I started reading this book on Software Architecture. I find that the book is well written and well structured, but at the same time I found it lacking with perhaps one of the most fundamental questions. What is Software Architecture?
SPACE and Developer Productivity
I stumbled upon this post that is outlining an updated way of measuring developer productivity. I recommend everyone to go there and read it.
Creating a Build User
It’s become very easy to setup github actions to do you building. At some point you probably want the build system to also publish releases into your
AWS account. Now, the shortcut to do this is to simply have some admin role and create an access key for it that you supply to Github. That’s not very nice from a security perspective though. Following the principle of least needed access, you should rather create a user that has the minimum required permissions instead. Now, how do you do that?
ECR and Lambdas Step Two
Ok, so we’re in the middle of pushing lambda images to ECR in AWS. How do you push your image?
Well, here’s a small script that basically does the job.
ECR and Lambdas Step One
AWS released their tool
Serverless Application Model) it conceptually felt like a step forward. Before this many people had probably used
Serverless to simplify their process of pushing
Lambdas, and now finally
AWS was taking steps of standardizing this. I mean, it makes sense. A
Lambda is at its core something very simple. A small piece of code that you want to run under some conditions. So what’s the work you need to do to get it published?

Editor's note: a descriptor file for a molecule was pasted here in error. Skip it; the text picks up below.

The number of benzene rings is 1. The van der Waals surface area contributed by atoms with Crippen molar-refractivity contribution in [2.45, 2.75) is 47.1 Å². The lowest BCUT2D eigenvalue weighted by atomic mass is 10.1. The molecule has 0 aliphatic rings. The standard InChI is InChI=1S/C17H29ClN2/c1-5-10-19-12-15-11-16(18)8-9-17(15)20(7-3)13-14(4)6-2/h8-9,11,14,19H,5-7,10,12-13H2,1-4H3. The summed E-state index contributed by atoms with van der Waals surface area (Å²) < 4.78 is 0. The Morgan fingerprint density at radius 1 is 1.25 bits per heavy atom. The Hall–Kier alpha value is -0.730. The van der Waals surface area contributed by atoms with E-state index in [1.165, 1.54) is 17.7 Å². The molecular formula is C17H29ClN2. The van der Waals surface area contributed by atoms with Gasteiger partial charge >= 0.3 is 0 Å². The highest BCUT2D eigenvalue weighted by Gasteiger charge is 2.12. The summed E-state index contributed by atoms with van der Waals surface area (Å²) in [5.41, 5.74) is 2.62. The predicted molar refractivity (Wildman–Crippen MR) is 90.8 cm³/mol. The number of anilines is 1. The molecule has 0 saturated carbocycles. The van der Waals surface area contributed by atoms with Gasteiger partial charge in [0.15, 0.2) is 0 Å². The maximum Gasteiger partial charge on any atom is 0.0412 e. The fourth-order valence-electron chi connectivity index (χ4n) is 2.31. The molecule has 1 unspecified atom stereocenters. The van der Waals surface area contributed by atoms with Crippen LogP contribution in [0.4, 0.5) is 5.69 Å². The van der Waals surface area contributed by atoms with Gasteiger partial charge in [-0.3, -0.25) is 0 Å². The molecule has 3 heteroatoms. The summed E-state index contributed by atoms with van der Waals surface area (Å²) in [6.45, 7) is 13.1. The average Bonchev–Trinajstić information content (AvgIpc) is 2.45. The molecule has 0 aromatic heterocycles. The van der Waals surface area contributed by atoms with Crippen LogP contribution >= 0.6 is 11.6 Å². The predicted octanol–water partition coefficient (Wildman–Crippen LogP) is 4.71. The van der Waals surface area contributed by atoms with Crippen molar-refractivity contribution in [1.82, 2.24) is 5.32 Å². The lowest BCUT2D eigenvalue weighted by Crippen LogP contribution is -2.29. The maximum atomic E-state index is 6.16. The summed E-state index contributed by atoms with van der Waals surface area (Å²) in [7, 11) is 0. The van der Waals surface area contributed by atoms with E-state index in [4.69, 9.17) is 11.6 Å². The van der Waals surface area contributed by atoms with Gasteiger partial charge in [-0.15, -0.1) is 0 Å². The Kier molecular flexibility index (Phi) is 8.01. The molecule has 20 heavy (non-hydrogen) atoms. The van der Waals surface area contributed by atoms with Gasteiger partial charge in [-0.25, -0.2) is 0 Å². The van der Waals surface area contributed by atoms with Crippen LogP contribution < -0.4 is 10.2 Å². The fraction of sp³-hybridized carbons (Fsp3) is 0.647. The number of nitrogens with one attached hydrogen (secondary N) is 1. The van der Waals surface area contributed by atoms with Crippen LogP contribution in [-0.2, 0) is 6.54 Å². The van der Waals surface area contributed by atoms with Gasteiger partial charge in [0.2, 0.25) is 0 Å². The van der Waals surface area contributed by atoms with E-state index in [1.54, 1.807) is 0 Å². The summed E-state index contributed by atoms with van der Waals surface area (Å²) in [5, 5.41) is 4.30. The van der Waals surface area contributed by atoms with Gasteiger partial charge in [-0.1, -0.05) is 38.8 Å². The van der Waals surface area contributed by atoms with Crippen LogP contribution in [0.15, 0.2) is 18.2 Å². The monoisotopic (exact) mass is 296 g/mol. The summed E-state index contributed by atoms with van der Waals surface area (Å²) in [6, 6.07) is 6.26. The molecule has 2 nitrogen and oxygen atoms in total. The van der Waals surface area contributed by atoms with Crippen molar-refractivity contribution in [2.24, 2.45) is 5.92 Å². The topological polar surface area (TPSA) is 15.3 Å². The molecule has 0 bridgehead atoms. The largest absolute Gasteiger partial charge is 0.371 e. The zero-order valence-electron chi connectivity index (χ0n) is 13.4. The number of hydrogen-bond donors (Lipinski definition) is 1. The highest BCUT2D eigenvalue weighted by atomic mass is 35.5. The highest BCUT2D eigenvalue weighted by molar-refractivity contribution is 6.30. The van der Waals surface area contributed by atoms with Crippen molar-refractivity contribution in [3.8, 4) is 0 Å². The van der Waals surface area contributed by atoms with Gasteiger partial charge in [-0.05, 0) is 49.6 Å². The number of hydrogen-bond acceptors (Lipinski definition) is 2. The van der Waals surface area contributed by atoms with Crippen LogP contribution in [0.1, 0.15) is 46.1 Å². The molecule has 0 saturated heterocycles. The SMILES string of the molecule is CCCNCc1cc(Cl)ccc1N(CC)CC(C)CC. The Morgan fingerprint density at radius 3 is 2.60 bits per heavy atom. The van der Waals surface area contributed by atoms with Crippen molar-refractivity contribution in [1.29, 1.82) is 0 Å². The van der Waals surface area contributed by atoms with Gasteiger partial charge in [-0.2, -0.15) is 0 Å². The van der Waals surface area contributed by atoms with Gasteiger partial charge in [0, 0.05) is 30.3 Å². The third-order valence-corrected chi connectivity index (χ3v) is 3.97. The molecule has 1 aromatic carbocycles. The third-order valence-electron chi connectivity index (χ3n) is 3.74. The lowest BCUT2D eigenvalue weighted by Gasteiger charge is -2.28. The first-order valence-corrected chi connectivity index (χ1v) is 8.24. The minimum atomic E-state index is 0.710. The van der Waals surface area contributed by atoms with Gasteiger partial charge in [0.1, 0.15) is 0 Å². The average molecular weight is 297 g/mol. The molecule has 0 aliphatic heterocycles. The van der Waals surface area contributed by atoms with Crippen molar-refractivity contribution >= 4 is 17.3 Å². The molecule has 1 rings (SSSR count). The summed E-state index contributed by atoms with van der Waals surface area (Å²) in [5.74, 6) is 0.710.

AWS Doable Style
The AWS framework for
Node has been around for a while, and for such reasons probably have to live with backward compatibility. One of the things that has annoyed me with the API is the usage of callbacks. I mean, that’s all fine, but many people these days problably want to use promises and
async / await instead. Turns out that’s not very difficult.
Builder Pattern in Typescript
For anyone that has been around for a while with programming the refactoring problem that arises when you have classes with many properties that suddenly gets a new one is probably familiar. Suddenly you’ll have multiple unit tests spread around your code that needs a value for this new property that you have added. Many of these tests are probably unrelated to this new property, but you have to add something there anyway.
Sync vs Semaphore
I wanted to see how
Synchronized measure against
Semaphores when it comes to performance. Running the test shows a 4 time higher throughput when using
Synchronized instead of
Semaphores which surprises me. I still don’t know why, it warrants an investigation :). The benchmark can be found here
Setting Up KotlinX For Benchmark
Writing benchmarks for JVM is not necessarily easy. JVM is good at optimizing code, so maybe the code you’re executing won’t be what you think it is. Also, coming from the world of physics it would be ideal if somehow the code that is tested could be separated from the code that is measuring. Now fortunately for us there are tools there to help you.
The Pipeline Pattern
I’ve been fascinated by design patterns for a while. I’ve found that the patterns that are outlined in for example
Heads First Design Patterns in theory seem really nice, but in reality don’t really match the kind of problems that I encounter in my every day corporate coding. I’ve attributed this to the fact that the classic design patterns were developed at a different time, where a different type of applications were developed.